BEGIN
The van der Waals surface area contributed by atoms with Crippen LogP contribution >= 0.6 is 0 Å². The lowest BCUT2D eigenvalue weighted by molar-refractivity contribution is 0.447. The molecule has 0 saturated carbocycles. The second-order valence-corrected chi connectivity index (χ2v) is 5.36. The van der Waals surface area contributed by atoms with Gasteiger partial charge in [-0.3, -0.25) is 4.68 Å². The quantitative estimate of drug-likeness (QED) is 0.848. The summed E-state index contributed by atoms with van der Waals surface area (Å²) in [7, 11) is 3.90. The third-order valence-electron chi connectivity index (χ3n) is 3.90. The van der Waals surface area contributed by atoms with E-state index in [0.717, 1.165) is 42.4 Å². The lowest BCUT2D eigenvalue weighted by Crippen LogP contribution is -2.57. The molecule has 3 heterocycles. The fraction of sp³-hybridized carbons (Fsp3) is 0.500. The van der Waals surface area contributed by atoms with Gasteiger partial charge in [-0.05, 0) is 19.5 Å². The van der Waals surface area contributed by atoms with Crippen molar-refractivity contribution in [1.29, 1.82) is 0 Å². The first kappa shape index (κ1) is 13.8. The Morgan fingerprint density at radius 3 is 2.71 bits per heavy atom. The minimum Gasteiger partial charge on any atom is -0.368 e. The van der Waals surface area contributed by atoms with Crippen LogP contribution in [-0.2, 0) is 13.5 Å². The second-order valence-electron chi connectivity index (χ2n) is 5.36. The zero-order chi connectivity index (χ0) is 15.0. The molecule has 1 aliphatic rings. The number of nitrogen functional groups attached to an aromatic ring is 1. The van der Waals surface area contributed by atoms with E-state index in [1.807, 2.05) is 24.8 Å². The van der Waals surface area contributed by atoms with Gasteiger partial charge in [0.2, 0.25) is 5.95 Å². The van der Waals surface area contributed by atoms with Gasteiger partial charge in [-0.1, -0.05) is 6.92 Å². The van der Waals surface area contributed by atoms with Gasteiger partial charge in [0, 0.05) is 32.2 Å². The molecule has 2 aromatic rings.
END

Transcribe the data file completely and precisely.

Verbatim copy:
The van der Waals surface area contributed by atoms with Crippen LogP contribution >= 0.6 is 0 Å². The lowest BCUT2D eigenvalue weighted by molar-refractivity contribution is 0.447. The molecule has 0 saturated carbocycles. The second-order valence-corrected chi connectivity index (χ2v) is 5.36. The van der Waals surface area contributed by atoms with Gasteiger partial charge in [-0.3, -0.25) is 4.68 Å². The quantitative estimate of drug-likeness (QED) is 0.848. The summed E-state index contributed by atoms with van der Waals surface area (Å²) in [7, 11) is 3.90. The third-order valence-electron chi connectivity index (χ3n) is 3.90. The van der Waals surface area contributed by atoms with E-state index in [0.717, 1.165) is 42.4 Å². The lowest BCUT2D eigenvalue weighted by Crippen LogP contribution is -2.57. The molecule has 3 heterocycles. The fraction of sp³-hybridized carbons (Fsp3) is 0.500. The van der Waals surface area contributed by atoms with Gasteiger partial charge in [-0.05, 0) is 19.5 Å². The van der Waals surface area contributed by atoms with Crippen molar-refractivity contribution in [1.29, 1.82) is 0 Å². The first kappa shape index (κ1) is 13.8. The Morgan fingerprint density at radius 3 is 2.71 bits per heavy atom. The minimum Gasteiger partial charge on any atom is -0.368 e. The van der Waals surface area contributed by atoms with Crippen LogP contribution in [-0.2, 0) is 13.5 Å². The second-order valence-electron chi connectivity index (χ2n) is 5.36. The zero-order chi connectivity index (χ0) is 15.0. The molecule has 1 aliphatic rings. The number of nitrogen functional groups attached to an aromatic ring is 1. The van der Waals surface area contributed by atoms with E-state index in [1.807, 2.05) is 24.8 Å². The van der Waals surface area contributed by atoms with Gasteiger partial charge in [0.2, 0.25) is 5.95 Å². The van der Waals surface area contributed by atoms with Gasteiger partial charge in [-0.1, -0.05) is 6.92 Å². The van der Waals surface area contributed by atoms with Gasteiger partial charge in [0, 0.05) is 32.2 Å². The molecule has 2 aromatic rings.